Kelly Kasulis
Kelly Kasulis

Kelly Kasulis is a journalist covering North and South Korea, plus breakthroughs in science, tech and transportation around the world. Follow her on Twitter: @KasulisK.

9h ago

Foreign languages can change our belief in superstitions

You might not believe everything you hear — at least not when you're thinking outside of your native language.

Nov. 20, 2017

What you’ve read about North Korea might be totally fake, but not for the reason you’d think

There's a lot of false rumors, unconfirmed information and undeniably fake news out there.
Nov. 16, 2017

The intense, deadly struggle to escape North Korea is getting even worse

"There is no question that the routes through China for North Korean refugees have become much more perilous."
Nov. 13, 2017

The overall well-being of Americans is worse in 2017, and the election could be partly to blame

A survey of more than 135,000 Americans suggests people aren't doing as well in 2017.
Nov. 13, 2017

Americans have always hit their kids. Now, the majority of research says it’s time to stop.

“At times, it doesn’t have any effect, but it never has a positive effect.”
Nov. 8, 2017

Virtual reality is more than just fun. It can be a serious pain and anxiety killer.

Researchers in several U.S. hospitals are using virtual reality gaming for chronic pain relief.

Nov. 6, 2017

These American cities are preparing for a future with autonomous vehicles

They are playing with delivery bots, electric shuttles and self-driving taxis.
Nov. 3, 2017

High levels of air pollution in the U.S. is linked to psychological stress, study says

We may not always be able to see it, but air pollution is having a serious — and deadly — impact on Americans.
Nov. 2, 2017

“Anti-inflammation” diets are all the rage. But do they really work?

My doctor told me to try it, so I asked experts what they’re all about.
Oct. 27, 2017

The strange reason deaf children aren’t taught sign language

“Deaf children suffer language deprivation and everyone knows it. It just goes on, to the ruin of yet another generation of deaf children.”
Oct. 26, 2017

North Korea’s biological weapons are just as dangerous as its nuclear warheads

"Honestly, I wish these threats were taken as seriously as the nuclear weapons threat — because they should be.”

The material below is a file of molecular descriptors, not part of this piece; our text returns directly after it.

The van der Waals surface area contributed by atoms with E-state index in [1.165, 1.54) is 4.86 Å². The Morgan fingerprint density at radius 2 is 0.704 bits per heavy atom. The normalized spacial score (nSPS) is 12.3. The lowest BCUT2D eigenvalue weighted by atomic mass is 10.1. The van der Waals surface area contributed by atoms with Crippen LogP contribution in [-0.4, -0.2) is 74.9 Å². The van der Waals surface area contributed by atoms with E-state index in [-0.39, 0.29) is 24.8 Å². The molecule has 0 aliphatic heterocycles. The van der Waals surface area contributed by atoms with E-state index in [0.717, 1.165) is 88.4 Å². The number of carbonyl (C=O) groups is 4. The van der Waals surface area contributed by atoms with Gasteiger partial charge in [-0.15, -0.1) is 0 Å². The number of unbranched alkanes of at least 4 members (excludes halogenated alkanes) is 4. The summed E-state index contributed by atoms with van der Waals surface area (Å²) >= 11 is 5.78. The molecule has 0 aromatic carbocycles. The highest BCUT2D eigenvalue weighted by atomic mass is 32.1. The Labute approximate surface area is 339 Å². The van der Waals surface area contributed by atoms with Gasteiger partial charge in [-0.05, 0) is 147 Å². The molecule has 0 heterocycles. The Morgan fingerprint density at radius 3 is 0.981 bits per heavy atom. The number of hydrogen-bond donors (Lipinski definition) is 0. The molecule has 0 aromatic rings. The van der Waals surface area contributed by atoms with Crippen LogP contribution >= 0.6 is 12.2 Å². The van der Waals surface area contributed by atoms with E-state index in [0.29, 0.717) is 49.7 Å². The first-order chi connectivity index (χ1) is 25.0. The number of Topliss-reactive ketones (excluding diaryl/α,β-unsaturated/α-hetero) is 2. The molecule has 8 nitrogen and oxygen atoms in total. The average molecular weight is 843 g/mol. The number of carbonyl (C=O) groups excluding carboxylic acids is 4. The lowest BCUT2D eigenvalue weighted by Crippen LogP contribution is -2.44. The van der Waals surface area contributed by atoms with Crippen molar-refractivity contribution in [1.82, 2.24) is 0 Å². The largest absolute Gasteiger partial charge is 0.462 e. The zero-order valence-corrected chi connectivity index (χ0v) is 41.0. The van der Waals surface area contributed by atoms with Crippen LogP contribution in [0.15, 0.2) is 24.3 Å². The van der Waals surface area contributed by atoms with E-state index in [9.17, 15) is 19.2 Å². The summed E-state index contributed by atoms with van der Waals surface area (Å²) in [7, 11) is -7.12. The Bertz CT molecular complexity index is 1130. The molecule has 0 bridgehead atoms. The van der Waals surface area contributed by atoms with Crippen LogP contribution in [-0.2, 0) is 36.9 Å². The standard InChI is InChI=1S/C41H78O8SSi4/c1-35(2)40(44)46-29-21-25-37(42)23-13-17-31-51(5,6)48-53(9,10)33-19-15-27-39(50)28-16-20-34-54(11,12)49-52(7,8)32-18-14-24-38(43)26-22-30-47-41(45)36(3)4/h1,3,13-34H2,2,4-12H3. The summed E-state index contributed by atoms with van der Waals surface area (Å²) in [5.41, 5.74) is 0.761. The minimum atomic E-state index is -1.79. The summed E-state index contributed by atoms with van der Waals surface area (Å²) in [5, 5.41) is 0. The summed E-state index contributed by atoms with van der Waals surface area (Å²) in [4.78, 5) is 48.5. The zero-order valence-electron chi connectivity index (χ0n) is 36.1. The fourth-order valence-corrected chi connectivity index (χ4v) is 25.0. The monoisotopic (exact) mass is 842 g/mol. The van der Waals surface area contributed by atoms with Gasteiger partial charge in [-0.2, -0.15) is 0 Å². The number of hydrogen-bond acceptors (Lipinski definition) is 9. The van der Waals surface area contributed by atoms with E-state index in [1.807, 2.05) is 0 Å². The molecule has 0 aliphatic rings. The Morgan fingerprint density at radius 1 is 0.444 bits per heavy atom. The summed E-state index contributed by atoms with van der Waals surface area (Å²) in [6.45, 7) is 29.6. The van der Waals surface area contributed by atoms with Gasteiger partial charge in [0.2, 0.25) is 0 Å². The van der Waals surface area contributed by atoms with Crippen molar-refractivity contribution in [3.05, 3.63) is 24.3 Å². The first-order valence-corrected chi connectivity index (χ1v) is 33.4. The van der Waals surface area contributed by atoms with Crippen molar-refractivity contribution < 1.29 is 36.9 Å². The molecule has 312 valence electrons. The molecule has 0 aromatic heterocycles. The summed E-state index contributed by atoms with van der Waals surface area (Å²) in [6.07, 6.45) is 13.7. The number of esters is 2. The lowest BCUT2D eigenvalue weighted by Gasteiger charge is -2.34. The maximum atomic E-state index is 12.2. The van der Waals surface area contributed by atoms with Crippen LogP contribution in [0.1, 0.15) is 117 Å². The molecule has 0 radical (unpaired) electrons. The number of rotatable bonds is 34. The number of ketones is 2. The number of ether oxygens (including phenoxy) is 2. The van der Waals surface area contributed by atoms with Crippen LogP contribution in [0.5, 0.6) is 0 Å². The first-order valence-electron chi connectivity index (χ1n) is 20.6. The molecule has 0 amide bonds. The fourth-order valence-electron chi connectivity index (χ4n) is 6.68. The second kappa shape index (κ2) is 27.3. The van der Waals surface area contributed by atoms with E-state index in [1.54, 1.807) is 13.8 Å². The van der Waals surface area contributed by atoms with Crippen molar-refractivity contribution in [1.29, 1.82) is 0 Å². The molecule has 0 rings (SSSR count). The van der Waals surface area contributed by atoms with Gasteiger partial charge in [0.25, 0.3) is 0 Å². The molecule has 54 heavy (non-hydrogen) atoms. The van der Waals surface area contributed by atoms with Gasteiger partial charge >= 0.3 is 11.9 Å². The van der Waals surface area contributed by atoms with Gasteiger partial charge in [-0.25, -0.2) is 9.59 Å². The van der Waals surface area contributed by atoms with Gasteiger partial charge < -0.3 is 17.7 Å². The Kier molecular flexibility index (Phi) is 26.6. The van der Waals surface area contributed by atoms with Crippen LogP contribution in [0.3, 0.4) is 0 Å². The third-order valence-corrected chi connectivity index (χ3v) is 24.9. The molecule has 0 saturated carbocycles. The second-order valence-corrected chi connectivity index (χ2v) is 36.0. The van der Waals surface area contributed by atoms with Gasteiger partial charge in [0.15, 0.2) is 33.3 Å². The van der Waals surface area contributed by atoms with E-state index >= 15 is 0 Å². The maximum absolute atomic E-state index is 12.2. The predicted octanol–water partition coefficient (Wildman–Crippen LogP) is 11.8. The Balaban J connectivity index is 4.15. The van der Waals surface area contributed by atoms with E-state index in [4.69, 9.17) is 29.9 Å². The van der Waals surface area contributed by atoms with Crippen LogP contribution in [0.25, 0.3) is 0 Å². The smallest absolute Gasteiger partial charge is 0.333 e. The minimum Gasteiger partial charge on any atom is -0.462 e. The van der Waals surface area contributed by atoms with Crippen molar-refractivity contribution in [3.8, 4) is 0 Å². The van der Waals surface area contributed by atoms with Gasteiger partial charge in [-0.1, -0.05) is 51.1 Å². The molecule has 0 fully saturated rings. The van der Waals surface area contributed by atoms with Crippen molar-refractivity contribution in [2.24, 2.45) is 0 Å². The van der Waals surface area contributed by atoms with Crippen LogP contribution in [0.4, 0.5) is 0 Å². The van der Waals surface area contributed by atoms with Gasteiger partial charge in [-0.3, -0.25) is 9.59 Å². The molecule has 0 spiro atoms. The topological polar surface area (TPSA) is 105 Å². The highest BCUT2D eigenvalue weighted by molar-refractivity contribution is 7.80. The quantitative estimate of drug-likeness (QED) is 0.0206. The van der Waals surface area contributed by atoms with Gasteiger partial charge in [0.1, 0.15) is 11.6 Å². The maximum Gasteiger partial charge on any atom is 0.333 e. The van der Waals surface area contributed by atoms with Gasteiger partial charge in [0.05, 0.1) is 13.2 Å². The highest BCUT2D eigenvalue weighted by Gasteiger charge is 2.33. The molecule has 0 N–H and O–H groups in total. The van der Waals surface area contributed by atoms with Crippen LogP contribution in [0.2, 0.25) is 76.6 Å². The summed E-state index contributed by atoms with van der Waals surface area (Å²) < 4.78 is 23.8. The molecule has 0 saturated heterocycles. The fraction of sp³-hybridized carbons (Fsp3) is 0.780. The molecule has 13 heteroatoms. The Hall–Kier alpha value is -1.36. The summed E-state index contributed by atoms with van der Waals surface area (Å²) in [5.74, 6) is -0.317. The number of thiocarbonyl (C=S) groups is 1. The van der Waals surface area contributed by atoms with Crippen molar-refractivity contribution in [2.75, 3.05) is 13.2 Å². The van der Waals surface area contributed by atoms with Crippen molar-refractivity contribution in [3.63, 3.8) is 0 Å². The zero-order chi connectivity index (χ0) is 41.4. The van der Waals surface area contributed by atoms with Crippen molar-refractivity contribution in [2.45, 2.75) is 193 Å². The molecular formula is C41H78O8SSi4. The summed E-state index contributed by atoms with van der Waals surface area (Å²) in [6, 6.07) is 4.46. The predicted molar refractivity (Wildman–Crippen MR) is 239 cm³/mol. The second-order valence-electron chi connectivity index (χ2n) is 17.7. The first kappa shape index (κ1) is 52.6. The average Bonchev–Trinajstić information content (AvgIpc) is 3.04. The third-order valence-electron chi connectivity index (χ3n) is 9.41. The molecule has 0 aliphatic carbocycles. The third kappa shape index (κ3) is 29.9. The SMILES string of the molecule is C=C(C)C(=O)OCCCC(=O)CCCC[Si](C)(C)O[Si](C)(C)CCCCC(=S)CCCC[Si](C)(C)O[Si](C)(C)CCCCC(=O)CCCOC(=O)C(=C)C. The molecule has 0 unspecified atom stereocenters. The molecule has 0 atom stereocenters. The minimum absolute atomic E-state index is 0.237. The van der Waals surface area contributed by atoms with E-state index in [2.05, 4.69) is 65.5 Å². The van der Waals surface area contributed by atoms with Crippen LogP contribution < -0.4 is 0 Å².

Oct. 23, 2017

Men and women see cheating a little differently, study says. That leaves room for some real hurt.

Multiple surveys show that around 20% of people in relationships cheat.
Oct. 20, 2017

The human microbiome, explained: How bad science and junky diets gave rise to serious disease

New research is solving some fascinating mysteries about our insides. Here's a gut check on the human microbiome, what it means for your health and where the scientific claims get shady.
Oct. 19, 2017
Oct. 18, 2017

4 female NASA scientists will soon be in toy boxes across America. Here’s why that’s important.

Women hold less than 25% of STEM jobs, despite making up nearly half of the American workforce.
Oct. 17, 2017

Why adding a calorie counter to Google Maps was a dangerous mistake

"For someone with an eating disorder, it can actually become fuel for the fire.”

Oct. 16, 2017

About 1 in 5 people will witness someone collapse from cardiac arrest. But few will be able to help.

The majority of people will be reluctant to perform CPR on someone in need, a recent study suggests.
Oct. 13, 2017

Zapping brains could make exercise more effortless, study says

Hurry up and zap my brains.
Oct. 12, 2017

Storing renewable energy costs way too much. This battery could change that.

It's only the size of a coffee cup, and yet it could change the world of renewable energy.
Oct. 11, 2017

America shares the blame for the “massive debt” in hurricane-stricken Puerto Rico

The heart of Puerto Rico’s infrastructure problem is in its failing economy, which the U.S. federal government had a hand in destroying.